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Phil May Gallery

Available as Framed Prints, Photos, Wall Art and Gift Items

Choose from 100 pictures in our Phil May collection for your Wall Art or Photo Gift. Popular choices include Framed Prints, Canvas Prints, Posters and Jigsaw Puzzles. All professionally made for quick delivery.


A Woman of No Importance Featured Phil May Print

A Woman of No Importance

A rather dark humoured illustration by Phil May, entitled 'A Woman of No Importance', a skit on the title of the play by Oscar Wilde of 1893, which looks in particular at English upper class society - quite clearly the polar opposite to the social strata being examined here by May. Date: 1895

© Mary Evans / Grenville Collins Postcard Collection

Age, Aged, Arched, Back, Bend, Cane, Class, Countrywoman, Difficulty, Double, Elderly, Historical, History, Importance, Lack, Lower, Mobility, Old, Oscar, Phil, Play, Rural, Staggering, Stick, Venerable, Wilde, Woman

'Ta-ra-ra Boom-de-ay' - sung by Lottie Collins Featured Phil May Print

"Ta-ra-ra Boom-de-ay" - sung by Lottie Collins

"Ta-ra-ra Boom-de-ay" is a vaudeville and music hall song. The song's first known public performance was in Henry J. Sayers' 1891 revue Tuxedo, which was performed in Boston, Massachusetts. The song became widely known in the version sung by Lottie Collins (1865-1910) in London music halls in 1892 (as shown in this drawing by Phil May of the same year). She would sing the first verse demurely and then launch into the chorus and an uninhibited and exhausting skirt dance with high kicks (especially on the word "BOOM") that exposed her stockings held up by sparkling garters, and bare thighs. At the height of the craze, Collins was performing the song five times nightly at different venues in London !!! Date: 1892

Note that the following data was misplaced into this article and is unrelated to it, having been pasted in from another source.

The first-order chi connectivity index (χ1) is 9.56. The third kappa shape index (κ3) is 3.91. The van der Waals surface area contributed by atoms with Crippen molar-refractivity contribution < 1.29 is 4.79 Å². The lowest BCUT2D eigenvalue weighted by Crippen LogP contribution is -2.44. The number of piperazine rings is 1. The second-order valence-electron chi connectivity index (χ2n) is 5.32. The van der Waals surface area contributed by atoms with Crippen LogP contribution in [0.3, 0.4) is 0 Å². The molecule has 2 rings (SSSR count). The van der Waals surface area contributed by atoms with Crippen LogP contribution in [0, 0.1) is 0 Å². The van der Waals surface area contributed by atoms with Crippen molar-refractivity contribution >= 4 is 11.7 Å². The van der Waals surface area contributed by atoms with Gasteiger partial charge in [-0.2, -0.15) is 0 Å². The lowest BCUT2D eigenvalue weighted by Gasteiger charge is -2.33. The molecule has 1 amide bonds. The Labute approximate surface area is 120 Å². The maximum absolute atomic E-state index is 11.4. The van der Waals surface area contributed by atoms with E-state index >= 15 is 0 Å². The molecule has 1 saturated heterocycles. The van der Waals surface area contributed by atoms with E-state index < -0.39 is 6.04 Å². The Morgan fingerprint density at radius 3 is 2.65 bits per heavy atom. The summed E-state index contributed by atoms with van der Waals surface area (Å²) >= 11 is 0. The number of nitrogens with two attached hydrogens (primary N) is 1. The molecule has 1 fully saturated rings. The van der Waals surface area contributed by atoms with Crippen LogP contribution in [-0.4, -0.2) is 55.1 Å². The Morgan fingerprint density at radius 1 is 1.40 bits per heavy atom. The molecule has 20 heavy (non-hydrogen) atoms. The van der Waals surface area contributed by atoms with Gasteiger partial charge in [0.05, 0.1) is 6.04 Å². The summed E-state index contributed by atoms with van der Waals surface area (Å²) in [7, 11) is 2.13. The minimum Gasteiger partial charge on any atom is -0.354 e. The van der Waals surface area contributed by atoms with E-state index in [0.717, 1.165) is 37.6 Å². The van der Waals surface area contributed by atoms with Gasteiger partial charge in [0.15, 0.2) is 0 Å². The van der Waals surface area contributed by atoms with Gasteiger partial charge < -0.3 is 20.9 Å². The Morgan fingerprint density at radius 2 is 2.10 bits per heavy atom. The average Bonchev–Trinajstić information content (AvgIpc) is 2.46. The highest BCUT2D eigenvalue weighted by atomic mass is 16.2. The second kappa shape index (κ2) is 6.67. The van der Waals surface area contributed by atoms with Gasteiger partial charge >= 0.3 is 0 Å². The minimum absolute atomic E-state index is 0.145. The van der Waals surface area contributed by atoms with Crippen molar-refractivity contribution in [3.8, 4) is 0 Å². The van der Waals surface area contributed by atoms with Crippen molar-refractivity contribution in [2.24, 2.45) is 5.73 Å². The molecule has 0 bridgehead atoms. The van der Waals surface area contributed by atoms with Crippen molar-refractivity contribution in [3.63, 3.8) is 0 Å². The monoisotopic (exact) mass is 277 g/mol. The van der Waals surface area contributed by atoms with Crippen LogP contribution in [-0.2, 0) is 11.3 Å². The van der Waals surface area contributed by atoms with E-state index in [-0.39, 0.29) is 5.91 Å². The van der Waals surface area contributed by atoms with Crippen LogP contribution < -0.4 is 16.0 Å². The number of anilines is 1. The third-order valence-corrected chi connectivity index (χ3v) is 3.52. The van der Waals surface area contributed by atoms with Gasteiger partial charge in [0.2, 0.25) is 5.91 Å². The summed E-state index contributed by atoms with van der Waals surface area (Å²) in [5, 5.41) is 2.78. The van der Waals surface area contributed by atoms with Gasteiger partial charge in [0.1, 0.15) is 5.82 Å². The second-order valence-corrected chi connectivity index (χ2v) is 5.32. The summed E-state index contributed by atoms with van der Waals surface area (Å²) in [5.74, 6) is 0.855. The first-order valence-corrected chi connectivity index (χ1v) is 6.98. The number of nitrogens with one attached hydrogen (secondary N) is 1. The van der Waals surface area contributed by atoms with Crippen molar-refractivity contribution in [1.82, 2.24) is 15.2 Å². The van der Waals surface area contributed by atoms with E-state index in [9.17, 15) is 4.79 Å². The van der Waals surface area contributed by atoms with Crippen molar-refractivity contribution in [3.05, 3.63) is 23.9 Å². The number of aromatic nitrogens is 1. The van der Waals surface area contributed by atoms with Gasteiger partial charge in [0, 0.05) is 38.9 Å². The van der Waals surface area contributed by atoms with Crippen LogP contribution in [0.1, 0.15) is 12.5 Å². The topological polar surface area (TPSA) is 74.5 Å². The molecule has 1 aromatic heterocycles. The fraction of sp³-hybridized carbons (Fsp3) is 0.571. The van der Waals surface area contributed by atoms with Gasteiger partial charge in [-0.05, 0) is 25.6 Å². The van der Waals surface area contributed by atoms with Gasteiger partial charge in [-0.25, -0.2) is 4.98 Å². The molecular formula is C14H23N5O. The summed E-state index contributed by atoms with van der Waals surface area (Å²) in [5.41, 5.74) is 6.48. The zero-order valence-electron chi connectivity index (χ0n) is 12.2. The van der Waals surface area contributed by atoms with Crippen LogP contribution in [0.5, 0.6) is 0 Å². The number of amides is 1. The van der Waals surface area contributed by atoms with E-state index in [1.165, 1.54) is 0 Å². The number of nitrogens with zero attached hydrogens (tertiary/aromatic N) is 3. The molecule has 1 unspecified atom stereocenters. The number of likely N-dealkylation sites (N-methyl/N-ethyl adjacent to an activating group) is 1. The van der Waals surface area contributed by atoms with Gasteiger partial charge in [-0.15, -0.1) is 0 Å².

© Mary Evans / Grenville Collins Postcard Collection

The Second in Command - Mr and Mrs Binks Featured Phil May Print

The Second in Command - Mr and Mrs Binks

Mr and Mrs Binks - A very funny cartoon by Phil May showing a VERY dominant Woman (wearing a monacle) leading her subservient and tiny husband and their small son along the street, his face a picture of downtrodden fear and wariness. They pass the symbolic sandwich board for a performance at the Theatre Royal of 'The Second in Command' - the role Mr Binks undoubtedly occupies in this specific relationship!!! Date: 1901

© Mary Evans / Grenville Collins Postcard Collection